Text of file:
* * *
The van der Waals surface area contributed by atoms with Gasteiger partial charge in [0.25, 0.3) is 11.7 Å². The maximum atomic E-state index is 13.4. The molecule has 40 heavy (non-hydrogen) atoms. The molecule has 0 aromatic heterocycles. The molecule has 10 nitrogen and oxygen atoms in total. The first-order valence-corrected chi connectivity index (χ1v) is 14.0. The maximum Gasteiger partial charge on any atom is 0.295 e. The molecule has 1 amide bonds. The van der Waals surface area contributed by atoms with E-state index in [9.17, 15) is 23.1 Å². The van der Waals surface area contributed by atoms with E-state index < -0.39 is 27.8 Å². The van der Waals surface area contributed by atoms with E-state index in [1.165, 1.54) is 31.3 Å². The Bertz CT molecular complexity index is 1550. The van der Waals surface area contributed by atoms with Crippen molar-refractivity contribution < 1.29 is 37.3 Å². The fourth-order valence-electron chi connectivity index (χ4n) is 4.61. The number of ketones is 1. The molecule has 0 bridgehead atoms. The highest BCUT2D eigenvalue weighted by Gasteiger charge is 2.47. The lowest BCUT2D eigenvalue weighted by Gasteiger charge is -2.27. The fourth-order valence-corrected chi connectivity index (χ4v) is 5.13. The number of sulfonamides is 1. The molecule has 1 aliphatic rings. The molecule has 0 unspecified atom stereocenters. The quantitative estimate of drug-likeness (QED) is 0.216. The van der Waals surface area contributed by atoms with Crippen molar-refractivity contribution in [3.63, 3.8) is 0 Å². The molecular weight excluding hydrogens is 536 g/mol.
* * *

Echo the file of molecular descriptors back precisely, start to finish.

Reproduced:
The van der Waals surface area contributed by atoms with Gasteiger partial charge in [0.25, 0.3) is 11.7 Å². The maximum atomic E-state index is 13.4. The molecule has 40 heavy (non-hydrogen) atoms. The molecule has 0 aromatic heterocycles. The molecule has 10 nitrogen and oxygen atoms in total. The first-order valence-corrected chi connectivity index (χ1v) is 14.0. The maximum Gasteiger partial charge on any atom is 0.295 e. The molecule has 1 amide bonds. The van der Waals surface area contributed by atoms with E-state index in [9.17, 15) is 23.1 Å². The van der Waals surface area contributed by atoms with E-state index < -0.39 is 27.8 Å². The van der Waals surface area contributed by atoms with E-state index in [1.165, 1.54) is 31.3 Å². The Bertz CT molecular complexity index is 1550. The van der Waals surface area contributed by atoms with Crippen molar-refractivity contribution < 1.29 is 37.3 Å². The fourth-order valence-electron chi connectivity index (χ4n) is 4.61. The number of ketones is 1. The molecule has 0 bridgehead atoms. The highest BCUT2D eigenvalue weighted by Gasteiger charge is 2.47. The lowest BCUT2D eigenvalue weighted by Gasteiger charge is -2.27. The fourth-order valence-corrected chi connectivity index (χ4v) is 5.13. The number of sulfonamides is 1. The molecule has 1 aliphatic rings. The molecule has 0 unspecified atom stereocenters. The quantitative estimate of drug-likeness (QED) is 0.216. The van der Waals surface area contributed by atoms with Crippen molar-refractivity contribution in [3.63, 3.8) is 0 Å². The molecular weight excluding hydrogens is 536 g/mol.